Conferenece Report: Cannabis Roots: The Hidden History of Marijuana

Editor’s Note: Guest Blogger Chris Bennet takes us inside the Cannabis Roots Conference held this November in Vancouver, Canada — complete with video from each session! When thinking of the history of marijuana, most people’s minds go back to the hippy era of the 60s and the pot smoking flower-children whose peace and love ideals haveContinue reading “Conferenece Report: Cannabis Roots: The Hidden History of Marijuana”

Documents: W.O.M.A.N.: “The Women’s Organization to ‘Mash’ Alcoholism and Narcotics” (1973)

Points readers who have been following my attempts– in diatribes, documents, and interviews— to map out a history of feminist responses (and non-responses) to addiction will be interested in the document transcribed below.  A tri-fold pamphlet from 1973 describing the work of W.O.M.A.N.– “the Women’s Organization to ‘Mash’ Alcoholism and Narcotics”–a grassroots organization located inContinue reading “Documents: W.O.M.A.N.: “The Women’s Organization to ‘Mash’ Alcoholism and Narcotics” (1973)”

Historical Hooters; Or, What I Did on My Summer Vacation

I didn’t expect that a trip to Alaska this past summer would become an ongoing tour of brothel museums, but it did.  Along with spectacular scenery, bountiful wildlife, and delicious food, Alaska tourism served up plenty of quirky history.  Casting prostitutes and madams of the gold rush era as heroic female entrepreneurs who purveyed bothContinue reading “Historical Hooters; Or, What I Did on My Summer Vacation”

Bottling Up Emotions?

Editor’s Note:  Does the lens of emotion bring into focus otherwise vague or unnoticed aspects of temperance campaigns?  Guest blogger Stephanie Olsen, of the recently launched Center for the History of Emotions at the Max Planck Institute for Human Development in Berlin, argues yes, it does. The history of emotions has become a trendy topic recently,Continue reading “Bottling Up Emotions?”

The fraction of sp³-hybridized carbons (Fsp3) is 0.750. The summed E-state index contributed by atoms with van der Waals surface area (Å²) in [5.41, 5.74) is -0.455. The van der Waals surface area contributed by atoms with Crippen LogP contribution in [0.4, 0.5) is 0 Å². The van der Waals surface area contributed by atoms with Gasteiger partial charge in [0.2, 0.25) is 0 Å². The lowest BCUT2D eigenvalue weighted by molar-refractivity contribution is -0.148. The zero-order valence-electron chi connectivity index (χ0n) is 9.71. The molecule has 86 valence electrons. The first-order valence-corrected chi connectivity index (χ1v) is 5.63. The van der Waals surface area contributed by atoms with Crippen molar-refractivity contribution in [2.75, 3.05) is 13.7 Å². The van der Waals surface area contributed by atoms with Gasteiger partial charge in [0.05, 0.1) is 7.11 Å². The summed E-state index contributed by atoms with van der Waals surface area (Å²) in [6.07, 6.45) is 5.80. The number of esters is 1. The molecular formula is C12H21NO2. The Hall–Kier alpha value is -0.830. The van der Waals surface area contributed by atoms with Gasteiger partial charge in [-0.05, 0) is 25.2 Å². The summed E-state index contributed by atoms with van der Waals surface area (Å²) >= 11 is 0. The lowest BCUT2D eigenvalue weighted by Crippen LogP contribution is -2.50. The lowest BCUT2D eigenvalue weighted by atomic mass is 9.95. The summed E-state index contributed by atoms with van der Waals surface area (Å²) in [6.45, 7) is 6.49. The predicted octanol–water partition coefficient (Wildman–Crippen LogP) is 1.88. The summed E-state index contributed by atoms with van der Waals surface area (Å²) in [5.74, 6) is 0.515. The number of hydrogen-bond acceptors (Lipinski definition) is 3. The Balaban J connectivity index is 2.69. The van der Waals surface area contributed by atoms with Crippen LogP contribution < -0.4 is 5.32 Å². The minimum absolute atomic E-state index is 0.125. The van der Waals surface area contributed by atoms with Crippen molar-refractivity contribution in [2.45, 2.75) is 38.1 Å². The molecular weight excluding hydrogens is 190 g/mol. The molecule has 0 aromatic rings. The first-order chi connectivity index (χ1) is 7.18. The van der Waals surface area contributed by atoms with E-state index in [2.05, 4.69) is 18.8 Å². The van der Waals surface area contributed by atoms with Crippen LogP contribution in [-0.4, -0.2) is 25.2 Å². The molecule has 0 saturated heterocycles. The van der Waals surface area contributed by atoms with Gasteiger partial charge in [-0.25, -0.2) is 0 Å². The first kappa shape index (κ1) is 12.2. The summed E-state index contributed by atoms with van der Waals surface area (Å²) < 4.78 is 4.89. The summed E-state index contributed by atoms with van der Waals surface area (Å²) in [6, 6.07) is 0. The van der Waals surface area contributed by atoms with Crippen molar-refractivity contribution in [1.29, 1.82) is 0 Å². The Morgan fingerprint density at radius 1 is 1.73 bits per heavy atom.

A Colombian Queen’s Tale: The End and Beginning of Griselda Blanco

Griselda Blanco, the Cocaine Godmother, was gunned down in front of a butcher shop in Medellín, Colombia on September 3, 2012.  Since her initial indictments in New York City beginning in the early 1970s, Blanco has flitted in and out of the popular imagination.  Tales of Blanco emerged first in police and court documents and newspapers.Continue reading “A Colombian Queen’s Tale: The End and Beginning of Griselda Blanco”

Feminism and Addiction– An Interview with Sandra Morgen

Editor’s Note: In my ongoing attempt to locate a Second Wave Feminist discourse on women’s substance abuse and addiction, I turned to the Women’s Health Movement– a logical place, it would seem, to find the issues conceptualized as public health problems with disproportionate effects on women and children.  How did the Women’s Health  Movement thinkContinue reading “Feminism and Addiction– An Interview with Sandra Morgen”

Feminism and Addiction– An Interview with Barabara Epstein

Editor’s Note:  In a post last spring, I laid out my interest in trying to locate feminist responses to alcohol and drug problems within the women’s liberation movement of the late 1960s-early ‘70s.  Comments of and off the blog suggested that in fact there was an obvious connection between 2nd wave feminism and drugs andContinue reading “Feminism and Addiction– An Interview with Barabara Epstein”

Feminism and Addiction– An Interview with Laura Schmidt

Editor’s Note: Laura Schmidt is Professor of Health Policy in the School of Medicine at the University of California, San Francisco and the Co-Director of UCSF’s Clinical and Translational Research Institute’s (CTSI) Community Engagement and Health Policy Program.  A Phd in Sociology, she also holds Master’s degrees in Public Health and Social Welfare.  She isContinue reading “Feminism and Addiction– An Interview with Laura Schmidt”

“They Call Them Camisoles”: The Short Life and Tragic Death of Wilma Wilson

They Call Them Camisoles is a tantalizing document– Wilma Wilson’s first-person account of her 1939 commitment for alcoholism to the Camarillo State Hospital in California. Published in 1940, the book had recently been out of print.  I learned of it myself a few years ago, and discovered only yesterday that it has been republished in aContinue reading ““They Call Them Camisoles”: The Short Life and Tragic Death of Wilma Wilson”

Victorian Women on Drugs, Part 4: The Female Addicts of Deadwood

Today, Points presents the final installment of guest blogger Kristina Aikens’ four-part series on Victorian women and drugs. Today, Kristina looks at the constructed reality of drug use in the HBO series Deadwood. For my last blog post, I turn from texts actually from the nineteenth century to a story created in the twenty-first century butContinue reading “Victorian Women on Drugs, Part 4: The Female Addicts of Deadwood”

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